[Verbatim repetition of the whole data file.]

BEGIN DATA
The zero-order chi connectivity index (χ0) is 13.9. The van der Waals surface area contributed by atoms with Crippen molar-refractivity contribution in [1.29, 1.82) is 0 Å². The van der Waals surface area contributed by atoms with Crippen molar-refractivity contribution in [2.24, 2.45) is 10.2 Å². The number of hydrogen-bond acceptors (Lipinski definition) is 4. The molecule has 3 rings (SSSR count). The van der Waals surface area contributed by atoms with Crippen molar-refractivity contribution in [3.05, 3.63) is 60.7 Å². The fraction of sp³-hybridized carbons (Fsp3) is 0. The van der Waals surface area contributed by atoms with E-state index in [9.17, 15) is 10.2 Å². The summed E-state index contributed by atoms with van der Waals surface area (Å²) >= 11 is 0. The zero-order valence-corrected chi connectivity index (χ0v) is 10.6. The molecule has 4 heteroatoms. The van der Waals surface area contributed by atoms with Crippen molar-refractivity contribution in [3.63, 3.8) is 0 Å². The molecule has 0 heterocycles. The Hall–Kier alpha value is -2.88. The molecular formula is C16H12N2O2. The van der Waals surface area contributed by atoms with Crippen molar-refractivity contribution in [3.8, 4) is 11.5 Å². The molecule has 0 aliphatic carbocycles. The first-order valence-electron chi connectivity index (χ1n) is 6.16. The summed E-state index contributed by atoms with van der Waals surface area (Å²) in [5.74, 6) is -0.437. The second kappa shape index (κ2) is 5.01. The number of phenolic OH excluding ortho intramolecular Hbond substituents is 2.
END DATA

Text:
The zero-order chi connectivity index (χ0) is 13.9. The van der Waals surface area contributed by atoms with Crippen molar-refractivity contribution in [1.29, 1.82) is 0 Å². The van der Waals surface area contributed by atoms with Crippen molar-refractivity contribution in [2.24, 2.45) is 10.2 Å². The number of hydrogen-bond acceptors (Lipinski definition) is 4. The molecule has 3 rings (SSSR count). The van der Waals surface area contributed by atoms with Crippen molar-refractivity contribution in [3.05, 3.63) is 60.7 Å². The fraction of sp³-hybridized carbons (Fsp3) is 0. The van der Waals surface area contributed by atoms with E-state index in [9.17, 15) is 10.2 Å². The summed E-state index contributed by atoms with van der Waals surface area (Å²) >= 11 is 0. The zero-order valence-corrected chi connectivity index (χ0v) is 10.6. The molecule has 4 heteroatoms. The van der Waals surface area contributed by atoms with Crippen molar-refractivity contribution in [3.63, 3.8) is 0 Å². The molecule has 0 heterocycles. The Hall–Kier alpha value is -2.88. The molecular formula is C16H12N2O2. The van der Waals surface area contributed by atoms with Crippen molar-refractivity contribution in [3.8, 4) is 11.5 Å². The molecule has 0 aliphatic carbocycles. The first-order valence-electron chi connectivity index (χ1n) is 6.16. The summed E-state index contributed by atoms with van der Waals surface area (Å²) in [5.74, 6) is -0.437. The second kappa shape index (κ2) is 5.01. The number of phenolic OH excluding ortho intramolecular Hbond substituents is 2.